It seems to be a case of boundaries being conflated with inhibitions – and thus the violating of boundaries being conflated with the shedding of inhibitions. And then because inhibitions aren’t widely considered real personality but rather something that gets in the way of real the personality, that must mean that Inara’s boundaries don’t count as what she really wants but rather something in the way of what she really wants.

    Which reminds me of MaggieCat’s issues with the red Kryptonite in Smallville, reducing Clark’s inhibitions so that he carries out various sociopathic acts. In this case, inhibitions are being conflated with conscience, but again, that raises the idea of Clark’s conscience not being his real personality.

    Which could tie back to Mal: if Inara’s boundaries are really inhibitions, then Mal respecting them would also be a matter of inhibition rather than conscience or honour (sticking by the deal he agreed). He doesn’t want to respect her, and she doesn’t want to be respected by him: anything breaking the patriarchy’s mold is redefined out of the characters’ “real” personalities.

    I don’t think for a second that Joss Whedon believes any of that. But it’s an easy story to tell because we’re taught to believe it. And I do think he’s vulnerable to the associated “love conquers and excuses all” trap, as that’s something I’ve seen one way or another in all his shows (which is a shame, because he also makes a powerful story out of the exact opposite).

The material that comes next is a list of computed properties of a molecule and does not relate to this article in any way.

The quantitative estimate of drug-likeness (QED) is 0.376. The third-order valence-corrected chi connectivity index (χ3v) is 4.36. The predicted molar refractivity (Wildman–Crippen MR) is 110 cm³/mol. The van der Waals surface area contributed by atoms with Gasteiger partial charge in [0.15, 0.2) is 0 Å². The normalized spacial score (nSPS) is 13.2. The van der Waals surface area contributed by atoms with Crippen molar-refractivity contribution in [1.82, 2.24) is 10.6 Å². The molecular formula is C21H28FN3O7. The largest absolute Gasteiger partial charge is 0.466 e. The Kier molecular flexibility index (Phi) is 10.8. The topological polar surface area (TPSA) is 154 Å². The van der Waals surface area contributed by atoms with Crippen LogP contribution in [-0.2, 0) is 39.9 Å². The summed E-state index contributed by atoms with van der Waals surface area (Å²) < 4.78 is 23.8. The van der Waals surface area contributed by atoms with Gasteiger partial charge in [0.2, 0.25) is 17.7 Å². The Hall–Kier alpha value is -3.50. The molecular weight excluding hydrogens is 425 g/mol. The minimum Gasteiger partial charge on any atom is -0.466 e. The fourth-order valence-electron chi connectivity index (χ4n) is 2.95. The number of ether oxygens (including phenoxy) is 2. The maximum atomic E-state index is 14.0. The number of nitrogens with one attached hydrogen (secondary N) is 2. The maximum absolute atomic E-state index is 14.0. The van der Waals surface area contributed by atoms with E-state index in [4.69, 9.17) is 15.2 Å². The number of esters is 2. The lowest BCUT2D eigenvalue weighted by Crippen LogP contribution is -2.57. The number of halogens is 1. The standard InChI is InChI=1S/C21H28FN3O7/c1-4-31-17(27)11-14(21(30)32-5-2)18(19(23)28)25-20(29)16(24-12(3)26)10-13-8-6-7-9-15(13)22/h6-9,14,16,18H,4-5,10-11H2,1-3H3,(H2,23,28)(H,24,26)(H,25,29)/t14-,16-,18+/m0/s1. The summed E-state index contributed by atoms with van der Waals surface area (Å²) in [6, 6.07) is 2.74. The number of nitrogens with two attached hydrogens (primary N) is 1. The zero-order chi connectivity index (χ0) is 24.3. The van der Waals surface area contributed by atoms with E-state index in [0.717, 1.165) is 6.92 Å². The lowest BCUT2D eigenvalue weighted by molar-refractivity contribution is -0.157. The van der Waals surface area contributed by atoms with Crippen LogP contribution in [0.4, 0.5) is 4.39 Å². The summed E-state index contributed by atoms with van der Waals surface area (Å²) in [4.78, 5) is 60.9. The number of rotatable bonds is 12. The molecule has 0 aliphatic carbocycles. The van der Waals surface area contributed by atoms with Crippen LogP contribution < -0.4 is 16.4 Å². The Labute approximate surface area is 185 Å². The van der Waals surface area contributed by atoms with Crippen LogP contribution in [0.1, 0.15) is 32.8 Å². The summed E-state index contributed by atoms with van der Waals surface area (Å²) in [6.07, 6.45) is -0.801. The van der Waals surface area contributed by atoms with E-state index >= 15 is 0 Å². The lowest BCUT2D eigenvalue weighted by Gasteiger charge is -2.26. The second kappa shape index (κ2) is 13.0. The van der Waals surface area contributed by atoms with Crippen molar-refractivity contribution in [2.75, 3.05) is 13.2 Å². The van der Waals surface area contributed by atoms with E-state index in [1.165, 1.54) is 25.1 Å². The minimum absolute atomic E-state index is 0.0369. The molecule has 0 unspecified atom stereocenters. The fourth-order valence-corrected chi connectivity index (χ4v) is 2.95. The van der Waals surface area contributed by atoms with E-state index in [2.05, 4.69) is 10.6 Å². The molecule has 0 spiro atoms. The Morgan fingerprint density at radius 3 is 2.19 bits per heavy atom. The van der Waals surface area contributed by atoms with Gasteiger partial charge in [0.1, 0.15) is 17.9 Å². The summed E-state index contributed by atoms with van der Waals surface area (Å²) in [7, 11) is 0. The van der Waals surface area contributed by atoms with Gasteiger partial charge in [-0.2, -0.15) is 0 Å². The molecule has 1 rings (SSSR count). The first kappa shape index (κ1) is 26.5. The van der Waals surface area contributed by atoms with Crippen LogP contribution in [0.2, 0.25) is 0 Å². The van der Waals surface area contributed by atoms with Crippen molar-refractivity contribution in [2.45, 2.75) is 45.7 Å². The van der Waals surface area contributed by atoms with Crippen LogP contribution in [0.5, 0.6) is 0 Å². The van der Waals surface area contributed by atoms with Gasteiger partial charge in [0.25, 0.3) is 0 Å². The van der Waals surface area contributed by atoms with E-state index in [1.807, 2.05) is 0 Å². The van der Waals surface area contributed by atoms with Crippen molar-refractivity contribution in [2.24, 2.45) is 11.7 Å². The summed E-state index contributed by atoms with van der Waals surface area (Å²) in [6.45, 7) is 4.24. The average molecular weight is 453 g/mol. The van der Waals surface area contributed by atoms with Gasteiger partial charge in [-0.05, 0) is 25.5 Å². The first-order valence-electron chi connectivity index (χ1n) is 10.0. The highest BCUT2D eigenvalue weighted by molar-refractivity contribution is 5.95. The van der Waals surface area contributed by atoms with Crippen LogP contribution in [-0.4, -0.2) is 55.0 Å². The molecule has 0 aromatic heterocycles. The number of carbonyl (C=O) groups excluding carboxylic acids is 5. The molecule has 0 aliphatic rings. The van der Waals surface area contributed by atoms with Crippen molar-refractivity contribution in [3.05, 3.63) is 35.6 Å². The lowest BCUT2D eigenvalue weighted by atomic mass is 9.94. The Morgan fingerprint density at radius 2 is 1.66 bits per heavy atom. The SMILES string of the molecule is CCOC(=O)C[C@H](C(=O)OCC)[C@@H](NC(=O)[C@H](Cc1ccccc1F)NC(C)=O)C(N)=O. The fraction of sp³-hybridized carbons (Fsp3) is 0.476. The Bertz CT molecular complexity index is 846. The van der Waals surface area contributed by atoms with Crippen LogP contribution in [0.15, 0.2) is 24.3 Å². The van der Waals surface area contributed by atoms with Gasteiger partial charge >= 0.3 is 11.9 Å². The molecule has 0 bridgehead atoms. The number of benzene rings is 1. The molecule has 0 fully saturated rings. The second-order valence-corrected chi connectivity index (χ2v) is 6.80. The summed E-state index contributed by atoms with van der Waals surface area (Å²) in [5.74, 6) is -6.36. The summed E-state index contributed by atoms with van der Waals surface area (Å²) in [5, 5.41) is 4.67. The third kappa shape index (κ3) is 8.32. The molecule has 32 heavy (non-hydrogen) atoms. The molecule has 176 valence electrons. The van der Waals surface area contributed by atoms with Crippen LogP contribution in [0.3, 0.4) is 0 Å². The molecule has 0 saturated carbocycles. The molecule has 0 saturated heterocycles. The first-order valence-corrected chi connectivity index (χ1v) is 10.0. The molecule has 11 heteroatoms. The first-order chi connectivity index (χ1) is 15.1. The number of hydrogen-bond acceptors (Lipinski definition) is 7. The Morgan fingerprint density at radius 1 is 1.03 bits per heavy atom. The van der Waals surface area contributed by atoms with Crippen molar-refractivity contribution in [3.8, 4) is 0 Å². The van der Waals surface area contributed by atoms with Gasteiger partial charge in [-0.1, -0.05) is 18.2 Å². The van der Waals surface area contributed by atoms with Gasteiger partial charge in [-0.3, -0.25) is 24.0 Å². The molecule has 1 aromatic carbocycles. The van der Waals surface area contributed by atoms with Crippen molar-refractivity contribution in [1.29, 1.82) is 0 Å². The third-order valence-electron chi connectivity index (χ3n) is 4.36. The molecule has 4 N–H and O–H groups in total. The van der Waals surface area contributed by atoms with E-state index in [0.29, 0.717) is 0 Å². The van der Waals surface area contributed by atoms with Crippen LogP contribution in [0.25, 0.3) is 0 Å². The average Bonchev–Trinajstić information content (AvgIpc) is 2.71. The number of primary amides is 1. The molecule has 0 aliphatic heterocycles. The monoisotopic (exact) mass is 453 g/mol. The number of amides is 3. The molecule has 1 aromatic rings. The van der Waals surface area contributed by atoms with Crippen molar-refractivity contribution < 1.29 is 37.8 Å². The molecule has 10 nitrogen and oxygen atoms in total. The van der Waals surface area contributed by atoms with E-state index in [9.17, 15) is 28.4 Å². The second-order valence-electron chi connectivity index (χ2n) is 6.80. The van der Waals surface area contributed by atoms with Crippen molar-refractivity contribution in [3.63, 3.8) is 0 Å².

14. Jennifer Kesler says

    It seems to be a case of boundaries being conflated with inhibitions – and thus the violating of boundaries being conflated with the shedding of inhibitions. And then because inhibitions aren’t widely considered real personality but rather something that gets in the way of real the personality, that must mean that Inara’s boundaries don’t count as what she really wants but rather something in the way of what she really wants.

    I am so writing that down – that’s exactly it. Dramatic media frequently mix inhibitions and boundaries up. This is probably actually an easier mistake to make if you’re NOT a boundary-busting entitlement jerk. I mean, where precisely is the line between a boy running up and hitting a girl on the arm to say “I like you” and a man insulting a woman’s career to get a rise out of her? When you put it like that, it doesn’t sound so bad. And I think that’s where the writers were coming from.

    And like I said, what really bugs me is that he includes other people in his “Inara’s a whore” routine. Maybe if it was just between the two of them I could buy it as sexual tension banter.

    The problem is, the only difference between inhibitions and boundary violation is, in some instances, the participants’ understanding. The actors in this case put across that Mal is just venting frustration and Inara doesn’t take him seriously. That’s why the show isn’t ruined by it. But it’s such a great example of the disconnect between male writers who’ve never had to ask themselves, “Is she someone I think might rape me?” before saying yes to a date and women who can’t help but make these evaluations, almost unconsciously.